Some of us take our computer skills for granted; we type up a word document, edit it, save it and often attach it to an email. However, there are some people that are almost phobic of computers and their applications, as they don’t have the basic skills to be computer literate.
Recently, on a popular radio chat show, that came from Google headquarters in Dublin, many older guests admitted to their comical relationship and experiences with computers. One mother, in her 50s, admitted that her first email involved typing it up, printing it and posting it in an envelope, with the ‘To’ and ‘From’ bars visibly displayed on the print-out. She thought this was what an email involved! According to Google and Age Action Ireland, young people should get their parents using the Internet. Google’s ‘Head of Social Action’ Sinéad Gibney says, that it is often the case that older people know how to email but do not use other services the Internet offers such as: online banking, photo sharing or social networking. The show highlighted, that with a lot of sons and daughters having to emigrate, that email and Facebook is an ideal way for parents to keep in contact with their loved ones.
If you are an absolute beginner; you are not alone! The good news is that there are many courses that can help you take that first step into the computer world. You will learn everything you need to know – from working that plastic mouse to accessing and watching that ‘missed episode’ of Fair City via the RTE Player. Beginner courses should cover topics like: how to control your computer once it is on, moving and restoring windows and word-processing (Microsoft Word helps you to create letters, flyers, posters etc). Some beginner courses also cover Microsoft Excel and PowerPoint.
If you are looking for a beginners course that is more comprehensive – you might consider learning Microsoft Office with Pitman Training. Microsoft Office is the most widely used software suite in business and office environments. It is essential if you want to keep up to date with the skills demanded by many employers and to progress your career.
Pitman Training provides a comprehensive range of Microsoft office training courses designed to train you in all aspects of Microsoft Office, and the individual programmes it contains, such as Excel, PowerPoint and Microsoft Word. If you’re just beginning with computers, you can gain a comprehensive knowledge that includes realistic work-place exercises. With Pitman Training, you work at your own pace in their comfortable premises, helped by experienced tutors as required. On completion, you will receive a Pitman Training Diploma that is recognised nationally and internationally by employers. Successful completion of this diploma will enable students to continue their studies to become Microsoft certified.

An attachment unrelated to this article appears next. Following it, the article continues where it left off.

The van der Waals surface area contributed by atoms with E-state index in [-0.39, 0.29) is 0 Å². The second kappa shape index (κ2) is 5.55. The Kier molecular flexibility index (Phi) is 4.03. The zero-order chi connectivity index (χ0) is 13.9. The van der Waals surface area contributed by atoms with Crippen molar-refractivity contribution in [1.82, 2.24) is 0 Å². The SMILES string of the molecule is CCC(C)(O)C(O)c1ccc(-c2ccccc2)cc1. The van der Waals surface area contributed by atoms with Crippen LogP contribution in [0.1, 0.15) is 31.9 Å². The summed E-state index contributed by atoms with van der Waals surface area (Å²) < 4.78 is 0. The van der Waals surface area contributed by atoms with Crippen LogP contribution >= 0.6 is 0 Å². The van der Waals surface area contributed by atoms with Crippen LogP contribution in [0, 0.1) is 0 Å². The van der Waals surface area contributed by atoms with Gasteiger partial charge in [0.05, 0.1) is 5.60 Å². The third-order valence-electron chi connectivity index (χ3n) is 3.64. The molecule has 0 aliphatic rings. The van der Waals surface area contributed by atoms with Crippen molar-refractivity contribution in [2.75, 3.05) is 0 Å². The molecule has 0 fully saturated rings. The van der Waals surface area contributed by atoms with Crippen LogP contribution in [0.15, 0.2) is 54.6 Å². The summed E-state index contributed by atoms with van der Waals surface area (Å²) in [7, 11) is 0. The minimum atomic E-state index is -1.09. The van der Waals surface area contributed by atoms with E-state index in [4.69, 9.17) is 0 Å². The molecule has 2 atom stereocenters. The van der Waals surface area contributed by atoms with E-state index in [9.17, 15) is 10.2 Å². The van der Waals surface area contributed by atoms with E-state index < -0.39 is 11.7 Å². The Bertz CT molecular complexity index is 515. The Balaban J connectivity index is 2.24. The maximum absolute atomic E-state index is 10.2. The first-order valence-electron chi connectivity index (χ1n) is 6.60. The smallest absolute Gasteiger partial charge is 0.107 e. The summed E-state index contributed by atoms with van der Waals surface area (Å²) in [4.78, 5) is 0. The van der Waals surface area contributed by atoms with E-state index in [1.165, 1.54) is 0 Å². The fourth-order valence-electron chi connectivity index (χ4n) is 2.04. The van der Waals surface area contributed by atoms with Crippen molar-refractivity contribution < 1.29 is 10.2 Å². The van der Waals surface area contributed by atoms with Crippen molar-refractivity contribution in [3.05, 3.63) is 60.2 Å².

Malahide Community School offer a Level 1 Computer course as part of their adult education programme. This course includes an introduction to the Internet and email usage – ideal to get you started!
Kilroy’s College run a Distance Learning, Computer Basics Course. The course will take you through Microsoft Word, Excel, PowerPoint, the Internet and email. They will guide you step by step, from switching on the computer, all the way to sending an email and even doing basic accounts. By the end of the course, you will have a good basic knowledge of computers.
After you have completed a basic computer course – you will be as comfortable holding a computer mouse as holding a pen. Writing an email will be as normal as writing a letter. You will understand that windows are more than something you look through! You will be computer literate. I am afraid to say if you don’t like computers, you might just have to rethink that relationship, as computers are now considered a basic tool to daily living.
It is in your best interests to become computer literate. If you are seeking employment – many employers presume computer literacy is a given. Computer literacy does not mean you need to know how to use every single piece of software you may encounter. It does not mean you need to know how to write programs or network computers. You just need to know some basics — how to save and open a file, how to use a word processing program (which is actually just processing ‘words’ – similar to how our mind processes thoughts except you have a keyboard and a screen!), and how to send and receive email — for starters. It means having some sort of level of comfort around computers rather than a look of fear.
A basic computer course will help you begin your new relationship with computers. Remember, one way to overcome a fear is to face it!
Find more computer training and IT courses on Findacourse.ie Computer Training Category >>